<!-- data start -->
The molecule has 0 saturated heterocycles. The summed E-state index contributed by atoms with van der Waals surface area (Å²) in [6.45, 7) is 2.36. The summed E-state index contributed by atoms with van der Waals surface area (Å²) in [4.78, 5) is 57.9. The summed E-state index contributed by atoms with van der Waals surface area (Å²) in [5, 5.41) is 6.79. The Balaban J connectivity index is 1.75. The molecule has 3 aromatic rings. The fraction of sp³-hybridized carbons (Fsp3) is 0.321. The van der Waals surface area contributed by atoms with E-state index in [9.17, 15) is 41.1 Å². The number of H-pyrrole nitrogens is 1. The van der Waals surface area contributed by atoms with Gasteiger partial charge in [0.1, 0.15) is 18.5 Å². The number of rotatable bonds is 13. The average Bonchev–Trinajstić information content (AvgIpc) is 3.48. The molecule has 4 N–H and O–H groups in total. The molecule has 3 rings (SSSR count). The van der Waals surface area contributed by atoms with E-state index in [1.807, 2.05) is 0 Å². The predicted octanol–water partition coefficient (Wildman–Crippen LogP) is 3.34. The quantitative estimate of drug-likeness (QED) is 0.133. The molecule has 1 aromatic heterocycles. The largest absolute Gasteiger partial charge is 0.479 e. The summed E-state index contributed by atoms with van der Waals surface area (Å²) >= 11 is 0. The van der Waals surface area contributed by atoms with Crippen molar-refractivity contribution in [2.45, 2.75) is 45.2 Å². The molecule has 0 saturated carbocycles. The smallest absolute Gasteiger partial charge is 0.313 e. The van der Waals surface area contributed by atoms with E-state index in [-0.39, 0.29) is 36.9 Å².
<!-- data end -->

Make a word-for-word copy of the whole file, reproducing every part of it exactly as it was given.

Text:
The molecule has 0 saturated heterocycles. The summed E-state index contributed by atoms with van der Waals surface area (Å²) in [6.45, 7) is 2.36. The summed E-state index contributed by atoms with van der Waals surface area (Å²) in [4.78, 5) is 57.9. The summed E-state index contributed by atoms with van der Waals surface area (Å²) in [5, 5.41) is 6.79. The Balaban J connectivity index is 1.75. The molecule has 3 aromatic rings. The fraction of sp³-hybridized carbons (Fsp3) is 0.321. The van der Waals surface area contributed by atoms with E-state index in [9.17, 15) is 41.1 Å². The number of H-pyrrole nitrogens is 1. The van der Waals surface area contributed by atoms with Gasteiger partial charge in [0.1, 0.15) is 18.5 Å². The number of rotatable bonds is 13. The average Bonchev–Trinajstić information content (AvgIpc) is 3.48. The molecule has 4 N–H and O–H groups in total. The molecule has 3 rings (SSSR count). The van der Waals surface area contributed by atoms with E-state index in [1.807, 2.05) is 0 Å². The predicted octanol–water partition coefficient (Wildman–Crippen LogP) is 3.34. The quantitative estimate of drug-likeness (QED) is 0.133. The molecule has 1 aromatic heterocycles. The largest absolute Gasteiger partial charge is 0.479 e. The summed E-state index contributed by atoms with van der Waals surface area (Å²) >= 11 is 0. The van der Waals surface area contributed by atoms with Crippen molar-refractivity contribution in [2.45, 2.75) is 45.2 Å². The molecule has 0 saturated carbocycles. The smallest absolute Gasteiger partial charge is 0.313 e. The van der Waals surface area contributed by atoms with E-state index in [-0.39, 0.29) is 36.9 Å².